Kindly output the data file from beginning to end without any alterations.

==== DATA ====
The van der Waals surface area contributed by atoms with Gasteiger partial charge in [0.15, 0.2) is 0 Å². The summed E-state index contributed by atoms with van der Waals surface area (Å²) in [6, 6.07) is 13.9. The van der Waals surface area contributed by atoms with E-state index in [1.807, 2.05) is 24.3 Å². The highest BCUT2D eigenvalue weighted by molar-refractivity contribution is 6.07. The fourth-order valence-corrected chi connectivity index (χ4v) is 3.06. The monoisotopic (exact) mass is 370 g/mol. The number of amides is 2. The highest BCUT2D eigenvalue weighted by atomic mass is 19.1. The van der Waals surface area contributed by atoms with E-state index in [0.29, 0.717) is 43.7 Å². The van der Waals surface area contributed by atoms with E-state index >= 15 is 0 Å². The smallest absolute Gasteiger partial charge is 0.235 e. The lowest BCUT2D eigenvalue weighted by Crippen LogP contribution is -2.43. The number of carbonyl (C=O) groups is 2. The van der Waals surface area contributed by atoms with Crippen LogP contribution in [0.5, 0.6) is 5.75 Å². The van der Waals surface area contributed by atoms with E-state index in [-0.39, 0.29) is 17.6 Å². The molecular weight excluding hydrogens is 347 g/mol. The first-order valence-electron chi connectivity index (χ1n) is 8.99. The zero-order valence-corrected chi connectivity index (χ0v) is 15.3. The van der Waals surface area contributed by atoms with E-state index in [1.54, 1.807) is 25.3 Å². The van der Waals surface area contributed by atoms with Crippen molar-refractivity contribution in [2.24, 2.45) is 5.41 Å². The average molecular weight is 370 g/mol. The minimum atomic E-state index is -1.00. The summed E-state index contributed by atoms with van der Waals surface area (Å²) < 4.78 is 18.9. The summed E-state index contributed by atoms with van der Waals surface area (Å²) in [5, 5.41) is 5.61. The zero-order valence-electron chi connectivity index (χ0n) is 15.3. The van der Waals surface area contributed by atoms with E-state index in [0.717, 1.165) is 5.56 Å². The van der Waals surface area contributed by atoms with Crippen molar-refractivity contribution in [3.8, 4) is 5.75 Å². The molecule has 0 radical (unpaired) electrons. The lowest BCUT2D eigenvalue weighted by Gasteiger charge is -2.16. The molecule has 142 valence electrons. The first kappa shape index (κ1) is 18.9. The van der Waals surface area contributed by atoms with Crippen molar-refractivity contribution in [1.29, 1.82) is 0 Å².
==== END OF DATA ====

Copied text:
The van der Waals surface area contributed by atoms with Gasteiger partial charge in [0.15, 0.2) is 0 Å². The summed E-state index contributed by atoms with van der Waals surface area (Å²) in [6, 6.07) is 13.9. The van der Waals surface area contributed by atoms with E-state index in [1.807, 2.05) is 24.3 Å². The highest BCUT2D eigenvalue weighted by molar-refractivity contribution is 6.07. The fourth-order valence-corrected chi connectivity index (χ4v) is 3.06. The monoisotopic (exact) mass is 370 g/mol. The number of amides is 2. The highest BCUT2D eigenvalue weighted by atomic mass is 19.1. The van der Waals surface area contributed by atoms with E-state index in [0.29, 0.717) is 43.7 Å². The van der Waals surface area contributed by atoms with E-state index >= 15 is 0 Å². The smallest absolute Gasteiger partial charge is 0.235 e. The lowest BCUT2D eigenvalue weighted by Crippen LogP contribution is -2.43. The number of carbonyl (C=O) groups is 2. The van der Waals surface area contributed by atoms with Crippen LogP contribution in [0.5, 0.6) is 5.75 Å². The van der Waals surface area contributed by atoms with E-state index in [-0.39, 0.29) is 17.6 Å². The molecular weight excluding hydrogens is 347 g/mol. The first-order valence-electron chi connectivity index (χ1n) is 8.99. The zero-order valence-corrected chi connectivity index (χ0v) is 15.3. The van der Waals surface area contributed by atoms with E-state index in [1.54, 1.807) is 25.3 Å². The van der Waals surface area contributed by atoms with Crippen molar-refractivity contribution in [2.24, 2.45) is 5.41 Å². The average molecular weight is 370 g/mol. The minimum atomic E-state index is -1.00. The summed E-state index contributed by atoms with van der Waals surface area (Å²) < 4.78 is 18.9. The summed E-state index contributed by atoms with van der Waals surface area (Å²) in [5, 5.41) is 5.61. The zero-order valence-electron chi connectivity index (χ0n) is 15.3. The van der Waals surface area contributed by atoms with E-state index in [0.717, 1.165) is 5.56 Å². The van der Waals surface area contributed by atoms with Crippen molar-refractivity contribution in [3.8, 4) is 5.75 Å². The molecule has 0 radical (unpaired) electrons. The lowest BCUT2D eigenvalue weighted by Gasteiger charge is -2.16. The molecule has 142 valence electrons. The first kappa shape index (κ1) is 18.9. The van der Waals surface area contributed by atoms with Crippen molar-refractivity contribution in [1.29, 1.82) is 0 Å².